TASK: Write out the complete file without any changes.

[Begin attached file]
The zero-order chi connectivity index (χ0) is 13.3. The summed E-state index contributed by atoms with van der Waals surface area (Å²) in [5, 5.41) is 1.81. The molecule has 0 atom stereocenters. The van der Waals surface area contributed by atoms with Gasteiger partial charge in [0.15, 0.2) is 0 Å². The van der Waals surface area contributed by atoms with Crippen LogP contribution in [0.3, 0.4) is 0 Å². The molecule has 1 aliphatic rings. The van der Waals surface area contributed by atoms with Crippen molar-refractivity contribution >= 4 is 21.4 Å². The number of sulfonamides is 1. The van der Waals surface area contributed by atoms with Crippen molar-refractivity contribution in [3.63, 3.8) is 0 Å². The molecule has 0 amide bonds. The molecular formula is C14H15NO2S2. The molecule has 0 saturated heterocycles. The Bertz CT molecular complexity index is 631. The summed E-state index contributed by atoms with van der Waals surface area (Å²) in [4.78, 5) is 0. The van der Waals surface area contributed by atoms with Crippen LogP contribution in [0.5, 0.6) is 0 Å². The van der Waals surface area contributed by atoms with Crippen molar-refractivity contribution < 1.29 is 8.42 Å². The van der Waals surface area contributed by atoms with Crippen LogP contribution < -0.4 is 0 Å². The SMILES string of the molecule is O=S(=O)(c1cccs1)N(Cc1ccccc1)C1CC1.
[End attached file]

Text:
The zero-order chi connectivity index (χ0) is 13.3. The summed E-state index contributed by atoms with van der Waals surface area (Å²) in [5, 5.41) is 1.81. The molecule has 0 atom stereocenters. The van der Waals surface area contributed by atoms with Gasteiger partial charge in [0.15, 0.2) is 0 Å². The van der Waals surface area contributed by atoms with Crippen LogP contribution in [0.3, 0.4) is 0 Å². The molecule has 1 aliphatic rings. The van der Waals surface area contributed by atoms with Crippen molar-refractivity contribution >= 4 is 21.4 Å². The number of sulfonamides is 1. The van der Waals surface area contributed by atoms with Crippen molar-refractivity contribution in [3.63, 3.8) is 0 Å². The molecule has 0 amide bonds. The molecular formula is C14H15NO2S2. The molecule has 0 saturated heterocycles. The Bertz CT molecular complexity index is 631. The summed E-state index contributed by atoms with van der Waals surface area (Å²) in [4.78, 5) is 0. The van der Waals surface area contributed by atoms with Crippen LogP contribution in [0.5, 0.6) is 0 Å². The van der Waals surface area contributed by atoms with Crippen molar-refractivity contribution < 1.29 is 8.42 Å². The van der Waals surface area contributed by atoms with Crippen LogP contribution < -0.4 is 0 Å². The SMILES string of the molecule is O=S(=O)(c1cccs1)N(Cc1ccccc1)C1CC1.